Although federal law prohibits people from "swimming" with wild dolphins in Hawaii, Claudia Merrill said, "It is a very satisfying and memorable experience to view and photograph the dolphins and whales from the boat. Many people tell us their experience on the water with us was the highlight of their vacation."

Don't expect touchy-feely in the deep

WAIKOLOA, Hawaii -- Clients wishing to swim and physically interact with dolphins in Hawaii should know that the Dolphin Quest education centers at the Hilton Waikoloa Village here and Kahala Mandarin Oriental Hawaii in Oahu are the only places they can do that legally.

The Marine Mammals Protection Act requires people to observe wild dolphins and other marine mammals at a respectful distance, so as not to potentially disturb their natural behavioral patterns, including migration, breathing, nursing, breeding, feeding or sheltering.

Hawaiian spinner dolphins, according to Billy Hurley, director of quest development with Dolphin Quest, are the ones commonly seen near the leeward coasts of all the Hawaiian Islands.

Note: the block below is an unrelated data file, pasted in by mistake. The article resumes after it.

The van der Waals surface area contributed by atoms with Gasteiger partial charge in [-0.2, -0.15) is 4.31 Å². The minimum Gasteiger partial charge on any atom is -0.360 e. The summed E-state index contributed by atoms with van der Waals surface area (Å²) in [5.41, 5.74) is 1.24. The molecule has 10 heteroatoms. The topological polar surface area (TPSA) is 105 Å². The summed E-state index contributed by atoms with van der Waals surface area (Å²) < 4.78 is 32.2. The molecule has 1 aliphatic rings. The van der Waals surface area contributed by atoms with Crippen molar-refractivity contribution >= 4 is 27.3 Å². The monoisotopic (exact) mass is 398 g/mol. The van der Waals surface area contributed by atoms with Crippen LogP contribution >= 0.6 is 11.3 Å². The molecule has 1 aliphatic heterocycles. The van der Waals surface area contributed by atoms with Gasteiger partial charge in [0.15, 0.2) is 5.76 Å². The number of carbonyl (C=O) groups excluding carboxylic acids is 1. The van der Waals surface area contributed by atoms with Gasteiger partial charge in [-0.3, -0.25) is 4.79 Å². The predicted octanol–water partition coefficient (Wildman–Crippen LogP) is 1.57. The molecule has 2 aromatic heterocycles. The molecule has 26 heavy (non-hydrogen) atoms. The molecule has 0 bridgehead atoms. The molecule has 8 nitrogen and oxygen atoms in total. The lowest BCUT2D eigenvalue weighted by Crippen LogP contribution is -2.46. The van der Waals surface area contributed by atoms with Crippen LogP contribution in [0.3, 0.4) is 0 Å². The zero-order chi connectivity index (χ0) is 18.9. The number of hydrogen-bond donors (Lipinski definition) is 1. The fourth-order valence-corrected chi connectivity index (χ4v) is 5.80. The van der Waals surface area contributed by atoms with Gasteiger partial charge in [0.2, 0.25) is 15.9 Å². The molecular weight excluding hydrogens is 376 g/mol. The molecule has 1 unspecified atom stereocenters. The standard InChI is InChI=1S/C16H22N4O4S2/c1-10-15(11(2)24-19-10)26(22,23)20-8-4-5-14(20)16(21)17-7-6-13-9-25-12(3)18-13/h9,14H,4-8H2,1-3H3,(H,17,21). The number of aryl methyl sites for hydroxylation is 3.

They come to lagoons and protected waterways like Kealakekua Bay off the Kona Coast, he said, to rest from their nightlong dives for small squid miles offshore.

"If an animal is in Kealakekua Bay to relax and rest from diving," Hurley said, "the last thing we should do is disrupt their rest. People should snorkel in Kealakekua Bay, but we should be responsible about how we interact with wildlife."

An opportune time for dolphin lovers to visit the Hilton Waikoloa Village is during the annual Dolphin Days festival of food, wine and music, to be held June 27 to 29.

For hotel reservations, call (800) HILTONS. For information on Dolphin Quest, call (808) 886-2875; e-mail: [email protected]; or visit www.dolphinquest.org.

For more information on the festival or hotel, visit www.dolphindays.com or www.hiltonwaikoloavillage.com. -- P.F.

Book It: Swimming with dolphins

Dolphin Discoveries
Phone: (808) 324-0433
E-mail:[email protected]
Web:www.dolphindiscoveries.com

Planetary Partners
Phone: (800) 220-6825
E-mail:[email protected]
Web:www.planetarypartners.com

Sea Quest Rafting Adventures
Phone: (808) 329-7238
E-mail:[email protected]
Web:www.seaquesthawaii.com